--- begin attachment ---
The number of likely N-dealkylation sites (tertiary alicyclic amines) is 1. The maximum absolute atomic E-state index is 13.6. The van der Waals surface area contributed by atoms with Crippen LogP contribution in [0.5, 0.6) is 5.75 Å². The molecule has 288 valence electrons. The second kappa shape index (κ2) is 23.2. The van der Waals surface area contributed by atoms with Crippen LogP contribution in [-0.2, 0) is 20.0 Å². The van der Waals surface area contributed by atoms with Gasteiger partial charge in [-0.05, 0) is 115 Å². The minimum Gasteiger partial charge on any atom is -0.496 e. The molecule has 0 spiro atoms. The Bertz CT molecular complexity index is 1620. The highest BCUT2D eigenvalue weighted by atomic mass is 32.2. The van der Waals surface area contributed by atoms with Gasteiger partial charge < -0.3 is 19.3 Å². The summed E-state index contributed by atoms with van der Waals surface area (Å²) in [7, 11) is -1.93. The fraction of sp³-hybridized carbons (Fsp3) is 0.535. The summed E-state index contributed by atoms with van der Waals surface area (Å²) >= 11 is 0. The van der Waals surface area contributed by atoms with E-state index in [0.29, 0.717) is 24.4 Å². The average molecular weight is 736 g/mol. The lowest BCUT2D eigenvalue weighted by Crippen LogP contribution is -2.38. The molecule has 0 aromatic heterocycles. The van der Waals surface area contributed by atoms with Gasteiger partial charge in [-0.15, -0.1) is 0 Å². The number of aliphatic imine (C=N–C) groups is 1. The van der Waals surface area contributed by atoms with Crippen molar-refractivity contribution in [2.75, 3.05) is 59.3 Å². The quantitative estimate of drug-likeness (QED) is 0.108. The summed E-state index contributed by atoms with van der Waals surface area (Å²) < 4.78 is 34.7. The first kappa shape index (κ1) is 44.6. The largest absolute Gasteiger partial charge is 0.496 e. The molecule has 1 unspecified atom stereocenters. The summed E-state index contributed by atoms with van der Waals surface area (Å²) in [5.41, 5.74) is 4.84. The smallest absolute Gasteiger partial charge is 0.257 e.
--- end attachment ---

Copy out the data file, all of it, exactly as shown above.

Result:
The number of likely N-dealkylation sites (tertiary alicyclic amines) is 1. The maximum absolute atomic E-state index is 13.6. The van der Waals surface area contributed by atoms with Crippen LogP contribution in [0.5, 0.6) is 5.75 Å². The molecule has 288 valence electrons. The second kappa shape index (κ2) is 23.2. The van der Waals surface area contributed by atoms with Crippen LogP contribution in [-0.2, 0) is 20.0 Å². The van der Waals surface area contributed by atoms with Gasteiger partial charge in [-0.05, 0) is 115 Å². The minimum Gasteiger partial charge on any atom is -0.496 e. The molecule has 0 spiro atoms. The Bertz CT molecular complexity index is 1620. The highest BCUT2D eigenvalue weighted by atomic mass is 32.2. The van der Waals surface area contributed by atoms with Gasteiger partial charge < -0.3 is 19.3 Å². The summed E-state index contributed by atoms with van der Waals surface area (Å²) in [7, 11) is -1.93. The fraction of sp³-hybridized carbons (Fsp3) is 0.535. The summed E-state index contributed by atoms with van der Waals surface area (Å²) >= 11 is 0. The van der Waals surface area contributed by atoms with E-state index in [0.29, 0.717) is 24.4 Å². The average molecular weight is 736 g/mol. The lowest BCUT2D eigenvalue weighted by Crippen LogP contribution is -2.38. The molecule has 0 aromatic heterocycles. The van der Waals surface area contributed by atoms with Gasteiger partial charge in [-0.15, -0.1) is 0 Å². The number of aliphatic imine (C=N–C) groups is 1. The van der Waals surface area contributed by atoms with Crippen molar-refractivity contribution in [2.75, 3.05) is 59.3 Å². The quantitative estimate of drug-likeness (QED) is 0.108. The summed E-state index contributed by atoms with van der Waals surface area (Å²) < 4.78 is 34.7. The first kappa shape index (κ1) is 44.6. The largest absolute Gasteiger partial charge is 0.496 e. The molecule has 1 unspecified atom stereocenters. The summed E-state index contributed by atoms with van der Waals surface area (Å²) in [5.41, 5.74) is 4.84. The smallest absolute Gasteiger partial charge is 0.257 e.